From the USACE Sacramento District website – The U.S. Army Corps of Engineers, Sacramento District awarded a $4.2 million construction contract August 8 to Odin Construction Solutions, Inc., of Rocklin, California, to raise Dike 8 at Folsom Lake by 3.5 feet. The Dike 8 raise is part of the larger Folsom Dam Raise project, which will raise the height of Dikes 1-8, the Left and Right Wing Dams, and the Mormon Island Auxiliary Dam. The dam raise project also includes modifications to the main spillway and emergency spillway gates and piers to prevent water from overtopping the gates during a large flood event. The Folsom Dam Raise project will reduce the flood risk for 440,000 residents and $58 billion of assets in the greater Sacramento metropolitan area by enabling the Bureau of Reclamation to operate the Folsom Dam and its auxiliary spillway with a greater capability to route large flood events. Groundbreaking for the Dike 8 raise, located about 1.5 miles southeast of the main dam adjacent to E. Natoma Street in Folsom, is expected to take place in fall 2019 with construction to be complete in 2020. Built by the Corps of Engineers in 1956, the multipurpose Folsom Dam is operated by the Bureau of Reclamation primarily for flood control but also provides recreation, water supply and power generation benefits.
From California Water News Daily – Californians are intimately familiar with the Richter scale, the gauge for measuring an earthquake’s magnitude based on its seismic movement. Additionally, an earthquake early warning system is being refined to provide the rapid detection of earthquakes, real-time assessment of the shaking hazard, and, hopefully, the notification of people prior to the shaking. But what about the atmospheric storms…(more)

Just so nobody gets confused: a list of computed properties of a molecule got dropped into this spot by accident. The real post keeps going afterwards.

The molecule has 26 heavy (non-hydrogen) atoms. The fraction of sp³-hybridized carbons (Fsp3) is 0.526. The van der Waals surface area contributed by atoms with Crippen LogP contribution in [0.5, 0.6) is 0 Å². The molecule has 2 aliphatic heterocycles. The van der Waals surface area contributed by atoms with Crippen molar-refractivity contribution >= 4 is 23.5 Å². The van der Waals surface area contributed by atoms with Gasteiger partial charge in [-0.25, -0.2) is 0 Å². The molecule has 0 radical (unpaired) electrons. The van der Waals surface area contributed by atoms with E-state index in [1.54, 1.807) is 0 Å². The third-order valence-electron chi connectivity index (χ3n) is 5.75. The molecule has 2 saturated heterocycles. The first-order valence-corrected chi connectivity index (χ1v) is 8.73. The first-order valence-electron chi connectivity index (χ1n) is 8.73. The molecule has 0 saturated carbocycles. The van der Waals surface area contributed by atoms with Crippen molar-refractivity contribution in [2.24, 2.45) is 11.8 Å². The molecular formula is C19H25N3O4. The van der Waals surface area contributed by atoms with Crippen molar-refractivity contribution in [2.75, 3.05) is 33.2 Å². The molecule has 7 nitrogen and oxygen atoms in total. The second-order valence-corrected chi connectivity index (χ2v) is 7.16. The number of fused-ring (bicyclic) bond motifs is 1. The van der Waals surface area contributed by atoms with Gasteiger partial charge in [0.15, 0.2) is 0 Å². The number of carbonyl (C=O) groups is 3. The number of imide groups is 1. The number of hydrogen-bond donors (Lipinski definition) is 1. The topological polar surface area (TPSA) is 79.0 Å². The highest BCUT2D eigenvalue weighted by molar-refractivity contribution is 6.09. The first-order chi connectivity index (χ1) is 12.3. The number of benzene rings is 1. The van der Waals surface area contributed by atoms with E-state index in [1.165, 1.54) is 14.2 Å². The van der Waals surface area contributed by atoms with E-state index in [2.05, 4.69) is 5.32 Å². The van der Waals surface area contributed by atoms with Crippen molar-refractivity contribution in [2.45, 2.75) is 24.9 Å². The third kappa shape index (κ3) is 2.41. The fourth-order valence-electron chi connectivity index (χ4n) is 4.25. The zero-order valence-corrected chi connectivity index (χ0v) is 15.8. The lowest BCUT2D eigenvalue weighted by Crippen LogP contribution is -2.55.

From the OakdaleLeader & CA Fish & Wildlife – CDFW is seeking a regulatory change from the Commission in order to prevent further spread of this persistent invasive species. In California, nutria pose a significant threat as an agricultural pest, a destroyer of critical wetlands needed by native wildlife, and a public safety risk as their destructive burrowing jeopardizes the state’s water delivery and flood control infrastructure. Nutria cause various kinds of damage through burrowing, intense herbivory, and carrying pathogens and parasites. Nutria do not construct dens, they burrow, frequently causing water-retention or flood control levees to breech, weakening structural foundations, and eroding banks. They can consume up to 25% of their body weight in above- and below-ground vegetation each day, but they waste and destroy up to 10 times as much, causing extensive damage to the native plant community and soil structure, as well as significant losses to nearby agricultural crops. (more). Read more about Nutria: https://www.wildlife.ca.gov/Conservation/Invasives/Species/Nutria